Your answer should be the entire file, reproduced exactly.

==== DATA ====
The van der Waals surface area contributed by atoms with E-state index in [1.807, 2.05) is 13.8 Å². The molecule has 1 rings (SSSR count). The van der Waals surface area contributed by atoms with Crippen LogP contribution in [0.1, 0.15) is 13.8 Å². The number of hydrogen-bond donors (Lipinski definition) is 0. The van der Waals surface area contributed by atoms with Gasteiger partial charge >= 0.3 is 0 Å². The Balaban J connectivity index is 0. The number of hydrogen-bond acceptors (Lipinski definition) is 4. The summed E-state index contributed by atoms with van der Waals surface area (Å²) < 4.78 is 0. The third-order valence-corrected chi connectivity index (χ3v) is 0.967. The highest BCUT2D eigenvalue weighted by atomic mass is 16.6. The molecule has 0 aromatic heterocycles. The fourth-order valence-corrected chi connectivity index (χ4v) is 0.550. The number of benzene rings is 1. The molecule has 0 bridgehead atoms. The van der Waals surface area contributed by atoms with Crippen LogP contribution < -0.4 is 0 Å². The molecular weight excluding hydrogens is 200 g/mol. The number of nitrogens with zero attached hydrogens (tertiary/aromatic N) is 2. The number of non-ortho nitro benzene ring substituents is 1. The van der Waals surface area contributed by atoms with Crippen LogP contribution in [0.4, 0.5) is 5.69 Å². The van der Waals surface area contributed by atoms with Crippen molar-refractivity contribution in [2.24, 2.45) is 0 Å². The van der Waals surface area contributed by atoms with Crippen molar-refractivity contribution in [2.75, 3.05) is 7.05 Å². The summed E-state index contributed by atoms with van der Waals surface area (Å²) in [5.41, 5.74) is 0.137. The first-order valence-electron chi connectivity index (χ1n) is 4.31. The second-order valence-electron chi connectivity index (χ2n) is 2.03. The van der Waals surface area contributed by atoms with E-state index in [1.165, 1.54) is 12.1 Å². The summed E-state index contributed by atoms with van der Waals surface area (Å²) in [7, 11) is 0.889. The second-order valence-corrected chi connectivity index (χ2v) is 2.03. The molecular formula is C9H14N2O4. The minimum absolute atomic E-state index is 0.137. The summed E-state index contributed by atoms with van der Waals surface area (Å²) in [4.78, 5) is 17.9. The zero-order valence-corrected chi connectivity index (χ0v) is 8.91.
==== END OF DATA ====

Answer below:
The van der Waals surface area contributed by atoms with E-state index in [1.807, 2.05) is 13.8 Å². The molecule has 1 rings (SSSR count). The van der Waals surface area contributed by atoms with Crippen LogP contribution in [0.1, 0.15) is 13.8 Å². The number of hydrogen-bond donors (Lipinski definition) is 0. The van der Waals surface area contributed by atoms with Gasteiger partial charge >= 0.3 is 0 Å². The Balaban J connectivity index is 0. The number of hydrogen-bond acceptors (Lipinski definition) is 4. The summed E-state index contributed by atoms with van der Waals surface area (Å²) < 4.78 is 0. The third-order valence-corrected chi connectivity index (χ3v) is 0.967. The highest BCUT2D eigenvalue weighted by atomic mass is 16.6. The molecule has 0 aromatic heterocycles. The fourth-order valence-corrected chi connectivity index (χ4v) is 0.550. The number of benzene rings is 1. The molecule has 0 bridgehead atoms. The van der Waals surface area contributed by atoms with Crippen LogP contribution < -0.4 is 0 Å². The molecular weight excluding hydrogens is 200 g/mol. The number of nitrogens with zero attached hydrogens (tertiary/aromatic N) is 2. The number of non-ortho nitro benzene ring substituents is 1. The van der Waals surface area contributed by atoms with Crippen LogP contribution in [0.4, 0.5) is 5.69 Å². The van der Waals surface area contributed by atoms with Crippen molar-refractivity contribution in [2.24, 2.45) is 0 Å². The van der Waals surface area contributed by atoms with Crippen molar-refractivity contribution in [2.75, 3.05) is 7.05 Å². The summed E-state index contributed by atoms with van der Waals surface area (Å²) in [5.41, 5.74) is 0.137. The first-order valence-electron chi connectivity index (χ1n) is 4.31. The second-order valence-electron chi connectivity index (χ2n) is 2.03. The van der Waals surface area contributed by atoms with E-state index in [1.165, 1.54) is 12.1 Å². The summed E-state index contributed by atoms with van der Waals surface area (Å²) in [7, 11) is 0.889. The second-order valence-corrected chi connectivity index (χ2v) is 2.03. The molecular formula is C9H14N2O4. The minimum absolute atomic E-state index is 0.137. The summed E-state index contributed by atoms with van der Waals surface area (Å²) in [4.78, 5) is 17.9. The zero-order valence-corrected chi connectivity index (χ0v) is 8.91.